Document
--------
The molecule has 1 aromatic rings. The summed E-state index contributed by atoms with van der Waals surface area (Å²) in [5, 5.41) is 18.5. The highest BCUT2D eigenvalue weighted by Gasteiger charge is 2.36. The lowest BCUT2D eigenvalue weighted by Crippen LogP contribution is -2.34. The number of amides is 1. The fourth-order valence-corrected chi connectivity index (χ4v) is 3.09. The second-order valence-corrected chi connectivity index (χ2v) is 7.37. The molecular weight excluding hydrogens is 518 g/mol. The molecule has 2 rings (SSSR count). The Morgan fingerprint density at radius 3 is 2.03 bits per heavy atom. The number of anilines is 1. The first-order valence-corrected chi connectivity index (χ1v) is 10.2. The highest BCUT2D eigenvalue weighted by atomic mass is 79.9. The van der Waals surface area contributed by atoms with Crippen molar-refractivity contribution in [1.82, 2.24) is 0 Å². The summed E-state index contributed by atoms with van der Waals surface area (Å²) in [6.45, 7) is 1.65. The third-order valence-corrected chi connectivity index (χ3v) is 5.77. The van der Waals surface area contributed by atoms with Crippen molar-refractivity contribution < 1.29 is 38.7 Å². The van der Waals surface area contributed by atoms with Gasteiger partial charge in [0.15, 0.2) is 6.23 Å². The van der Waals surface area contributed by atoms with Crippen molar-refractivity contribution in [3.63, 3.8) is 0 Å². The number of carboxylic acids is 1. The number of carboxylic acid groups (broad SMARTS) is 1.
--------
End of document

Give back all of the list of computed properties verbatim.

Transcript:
The molecule has 1 aromatic rings. The summed E-state index contributed by atoms with van der Waals surface area (Å²) in [5, 5.41) is 18.5. The highest BCUT2D eigenvalue weighted by Gasteiger charge is 2.36. The lowest BCUT2D eigenvalue weighted by Crippen LogP contribution is -2.34. The number of amides is 1. The fourth-order valence-corrected chi connectivity index (χ4v) is 3.09. The second-order valence-corrected chi connectivity index (χ2v) is 7.37. The molecular weight excluding hydrogens is 518 g/mol. The molecule has 2 rings (SSSR count). The Morgan fingerprint density at radius 3 is 2.03 bits per heavy atom. The number of anilines is 1. The first-order valence-corrected chi connectivity index (χ1v) is 10.2. The highest BCUT2D eigenvalue weighted by atomic mass is 79.9. The van der Waals surface area contributed by atoms with Crippen molar-refractivity contribution in [1.82, 2.24) is 0 Å². The summed E-state index contributed by atoms with van der Waals surface area (Å²) in [6.45, 7) is 1.65. The third-order valence-corrected chi connectivity index (χ3v) is 5.77. The van der Waals surface area contributed by atoms with Crippen molar-refractivity contribution < 1.29 is 38.7 Å². The van der Waals surface area contributed by atoms with Gasteiger partial charge in [0.15, 0.2) is 6.23 Å². The van der Waals surface area contributed by atoms with Crippen molar-refractivity contribution in [3.63, 3.8) is 0 Å². The number of carboxylic acids is 1. The number of carboxylic acid groups (broad SMARTS) is 1.